- The Washington Times - Thursday, August 17, 2006

Few experiences match adolescent best friendships in intensity. The giddy enslavement of such a relationship is examined in the Theater Alliance’s world premiere production of “3/4 of a Mass for St. Vivian,” a work of unusual dexterity by 17-year-old playwright Phoebe Rusch.

Written when Miss Rusch was just 15, “St. Vivian” reveals a young playwright grappling with issues such as friendship, death, sexuality, and whether or not life has meaning. While Miss Rusch could be labeled precocious, the play is free of the sickly sweet pretentiousness and posturing often found in young playwrights.

“St. Vivian” is an endearingly levelheaded look at a feverish, fated time between two teenage girls living in the early 1970s. Growing up, Miss Rusch was weaned on “Aunt Viv” stories, and this play is kindled by her mother’s memories, yet stands on its own as a warmly cerebral inquiry into why we need to love and believe.

“St. Vivian” is seen through the eyes of Emily (Marybeth Fritzky), a prim, small town Lutheran girl newly arrived in the big city. Book-smart and living solely in her head, Emily longs for experiences that will melt the starch from her Peter Pan collars. She finds her answer in Vivian (Nora Woolley), a rich hippie free spirit who flashes the peace sign without a trace of irony.

At first sight, Vivian just seems like your average stoner chick, spouting seeds of pseudo-wisdom from Carlos Castaneda when chemically altered. Yet, Emily detects a glow in Vivian beyond the lava light. She is a voracious reader and a seeker who wants to know everything — before what, Emily wonders. Why the rush?

Emily soon discovers that their friendship has a limit, which makes it all the more acute and grave.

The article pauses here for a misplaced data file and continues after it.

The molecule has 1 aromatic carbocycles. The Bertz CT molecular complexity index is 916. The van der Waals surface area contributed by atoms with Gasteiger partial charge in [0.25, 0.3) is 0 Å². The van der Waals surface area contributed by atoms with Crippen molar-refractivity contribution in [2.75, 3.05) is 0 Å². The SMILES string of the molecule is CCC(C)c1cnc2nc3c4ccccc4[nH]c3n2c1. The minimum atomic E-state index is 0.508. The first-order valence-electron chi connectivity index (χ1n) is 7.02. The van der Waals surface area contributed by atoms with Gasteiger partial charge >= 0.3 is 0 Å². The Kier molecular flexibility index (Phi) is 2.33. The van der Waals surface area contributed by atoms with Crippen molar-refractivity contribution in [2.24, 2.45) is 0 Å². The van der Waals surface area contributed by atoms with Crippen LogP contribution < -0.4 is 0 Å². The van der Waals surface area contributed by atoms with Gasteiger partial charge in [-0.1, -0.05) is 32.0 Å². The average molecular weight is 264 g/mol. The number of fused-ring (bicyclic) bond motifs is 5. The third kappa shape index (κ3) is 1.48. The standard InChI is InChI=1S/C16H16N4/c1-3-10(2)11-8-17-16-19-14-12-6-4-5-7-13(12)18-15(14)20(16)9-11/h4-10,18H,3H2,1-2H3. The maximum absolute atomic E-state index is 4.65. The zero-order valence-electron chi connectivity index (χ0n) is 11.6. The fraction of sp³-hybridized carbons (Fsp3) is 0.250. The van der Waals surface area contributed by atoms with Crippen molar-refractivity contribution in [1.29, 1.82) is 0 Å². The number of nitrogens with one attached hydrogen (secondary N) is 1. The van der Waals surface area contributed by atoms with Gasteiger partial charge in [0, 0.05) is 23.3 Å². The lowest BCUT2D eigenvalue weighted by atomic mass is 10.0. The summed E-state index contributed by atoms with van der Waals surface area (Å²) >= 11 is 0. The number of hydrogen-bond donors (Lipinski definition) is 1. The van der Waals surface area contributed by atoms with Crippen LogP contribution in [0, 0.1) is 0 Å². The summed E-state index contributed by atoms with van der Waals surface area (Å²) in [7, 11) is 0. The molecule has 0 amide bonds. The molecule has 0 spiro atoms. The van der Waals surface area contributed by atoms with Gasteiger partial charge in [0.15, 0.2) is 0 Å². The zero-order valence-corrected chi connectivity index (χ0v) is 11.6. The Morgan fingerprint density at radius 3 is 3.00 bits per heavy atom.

The play and the production, directed by Paul-Douglas Michnewicz, revel in the unguarded emotions of youth. Emily views her friend in the roseate shimmer of a schoolgirl crush. Every little thing Vivian does is magic, from eating oysters on the roof of her baronial home to shoplifting Chanel No. 5 perfume. Even her disease is romanticized to a few Camille-like coughs and some scars that appear more like war paint than disfigurement.

The set, by Daniel Conway, looks like something cooked up by a girl who has read “Wuthering Heights” one too many times — a fanciful configuration of books, a shingled roof, and an attic door as magical as Alice’s portal into Wonderland. Emily cannot be objective in her recollections of Vivian and does not want to be — this was her greatest time, when she thought and felt with unequaled fire.

Miss Woolley plays the idealized Vivian with an air of amusement— as if letting the audience in on a grand cosmic joke. Her Vivian is dramatic and self-destructive, but she also lets us see the life force that makes her so magnetic to Emily. As the infatuated best friend, Miss Fritzky is greatly touching — both in her acute self-consciousness and her eagerness to kiss her nerdy persona goodbye.

This swooning depiction of teenage feelings is reminiscent of other adolescent classics, the movie “Dead Poets Society” and James Kirkwood’s novel “Good Times, Bad Times” come to mind. “3/4 of a Mass for St. Vivian” may not be as accomplished as these works, but Miss Rusch impresses with her softness, her willingness to ponder life’s big questions without the hard edge of sarcasm or affected ennui.


TITLE: “3/4 of a Mass for St. Vivian” by Phoebe Rusch

WHERE: Theater Alliance, 1365 H St. NE

WHEN: 8 p.m. Thursdays through Saturdays, 2 p.m. Saturdays and Sundays. Through Sept. 3.


PHONE: 866/811-4111


Copyright © 2018 The Washington Times, LLC. Click here for reprint permission.

The Washington Times Comment Policy

The Washington Times welcomes your comments on Spot.im, our third-party provider. Please read our Comment Policy before commenting.


Click to Read More and View Comments

Click to Hide